Tuesday, August 4, 2015

The dangers of echoing propaganda on Burma’s ‘terrorist threat’

By Francis Wade Jun 15, 2015
Anti-Rohingya protesters rally in Yangon last month. Pic: Michele Penna.
A key task of any political journalist is to chip away at the propaganda of the powerful. The ability to pierce myths, to dissect and repudiate misinformation and strategic fear-mongering, is what separates good, independent journalists from those that are either lazy or captured by powerful interests. How journalists set about structuring and writing articles also helps determine the impact of their work—with the average reader rarely making it past the first few paragraphs of an article, whatever appears in the opening section is absolutely essential in setting up the tone and angle to what follows. The journalist should also know that every paragraph (and headline) must be written with the knowledge that those engaged in the art of propagandizing can cherry pick from the published piece and use the content to help spin whatever scenario or version of reality they are trying to construct.

In light of that, a recent piece in the Independent newspaper entitled “Burma’s ‘great terror’ moves a step closer as Taliban urges Rohingya to ‘take up the sword’” falls at the first hurdle. The headline makes the implicit assumption that because of a Taliban statement, Burma’s Rohingya population will inevitably become terrorists. There is however no causal mechanism in a statement urging a population to “take up the sword” and the subsequent violent radicalization of the population in question, yet the headline depicts the two as intimately connected. One could just dismiss this as the work of a lazy editor pushing for clicks, were it not for the fact that this headline, if read inside Burma, will no doubt soon make its way onto any one of a number of online platforms—Ban Islam from Myanmar,Rohingya Scam, Islam Virus—that feed off exactly this sort of fear-generating material, and will pick out and isolate content that helps them to pursue an explicitly anti-Muslim/Rohingya agenda.

The opening paragraph then repeats and expands on the headline, warning of the potential for it to become “a reality”, before the third paragraph explains how the “great terror” that ultra-nationalist Buddhist monks speak of “could prove self-fulfilling”. While the piece then goes on to discuss the contradictory nature of violence in the name of Buddhism, and to condemn the spate of anti-Rohingya protests by Buddhists, at no point does it return to disentangle the assumption that the journalist himself made—that a Taliban statement makes violent radicalisation that much more inevitable. Terrorist groups are savvy in their recruitment methods, and use statements such as this not because they think it will automatically attract newcomers, but instead to whip up fear and galvanise governments or populations into further persecuting and marginalising the target in the hope that this will drive them into their arms. A journalist shouldn’t assist with that project.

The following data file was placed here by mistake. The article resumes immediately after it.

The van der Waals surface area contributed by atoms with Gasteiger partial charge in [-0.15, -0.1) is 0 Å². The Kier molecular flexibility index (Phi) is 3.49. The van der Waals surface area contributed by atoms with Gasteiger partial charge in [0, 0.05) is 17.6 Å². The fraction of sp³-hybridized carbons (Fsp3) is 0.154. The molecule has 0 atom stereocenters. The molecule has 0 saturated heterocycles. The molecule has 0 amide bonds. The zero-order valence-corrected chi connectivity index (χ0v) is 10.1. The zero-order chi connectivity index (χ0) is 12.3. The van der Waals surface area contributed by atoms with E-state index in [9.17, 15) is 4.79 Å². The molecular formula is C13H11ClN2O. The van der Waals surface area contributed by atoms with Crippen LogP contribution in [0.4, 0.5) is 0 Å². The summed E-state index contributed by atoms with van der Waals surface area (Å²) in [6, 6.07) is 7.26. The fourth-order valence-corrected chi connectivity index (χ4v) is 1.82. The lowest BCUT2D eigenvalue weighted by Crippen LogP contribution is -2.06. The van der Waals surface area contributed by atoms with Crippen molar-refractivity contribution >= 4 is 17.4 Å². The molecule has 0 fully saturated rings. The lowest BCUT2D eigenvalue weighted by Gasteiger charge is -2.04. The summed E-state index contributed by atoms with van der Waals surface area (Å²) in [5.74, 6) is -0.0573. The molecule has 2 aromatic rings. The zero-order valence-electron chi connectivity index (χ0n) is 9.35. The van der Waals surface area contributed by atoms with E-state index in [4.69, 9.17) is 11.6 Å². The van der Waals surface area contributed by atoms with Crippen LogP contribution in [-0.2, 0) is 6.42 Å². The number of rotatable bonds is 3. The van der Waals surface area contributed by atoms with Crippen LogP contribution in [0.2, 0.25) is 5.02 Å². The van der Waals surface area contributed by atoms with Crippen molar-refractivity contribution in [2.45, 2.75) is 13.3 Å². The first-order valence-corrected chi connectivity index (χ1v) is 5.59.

These sorts of articles that lazily equate aggrieved Muslim populations with terrorism appear all the time. For sure there is a relationship, albeit complex, between persecution and political violence—few terrorism scholars would argue otherwise—but it certainly isn’t inevitable, and shouldn’t be assumed as such. Taken individually, articles like this account for little, but together they add significant weight to an alarmist and unrestrained discourse surrounding Islam and terrorism that is used time and again across the globe for strategic purposes—whether to justify the rise of security states, to limit immigration, to launch foreign wars, or in Burma’s case, to goad attacks on a Muslim minority. For the latter, this has already had additional impacts, with journalists recently discovering that at least a dozen Muslims in Burma had been arrested on charges of belonging to a terrorist group—the “Myanmar Muslim Army”—whose actual existence has been doubted by security experts and lawyers.

This discourse then helps to drive the kind of treatment that the Rohingya are fleeing in droves from. Speak to your average ultra-nationalist Rakhine who agitates against granting rights to Rohingya, and they will tell you that Rohingya—whom they speak of as one entity, a key strategy used to drive mass killing—are either rapists or terrorists; listen to a sermon by the likes of monk U Wirathu, and he will explain why pre-emptive action is needed. The key problem then with an article like this is that it coincides with efforts to legitimate violence by elements within the state and the local Rakhine society towards Rohingya, at a time when what is needed more than anything is to destigmatise their identity, to methodically counter the propaganda of ultra-nationalists, and to make explicit that to be Rohingya isn’t to be something nefarious—whether a rapist, terrorist or anything else—but is instead to require compassion and protection in the face of possible elimination.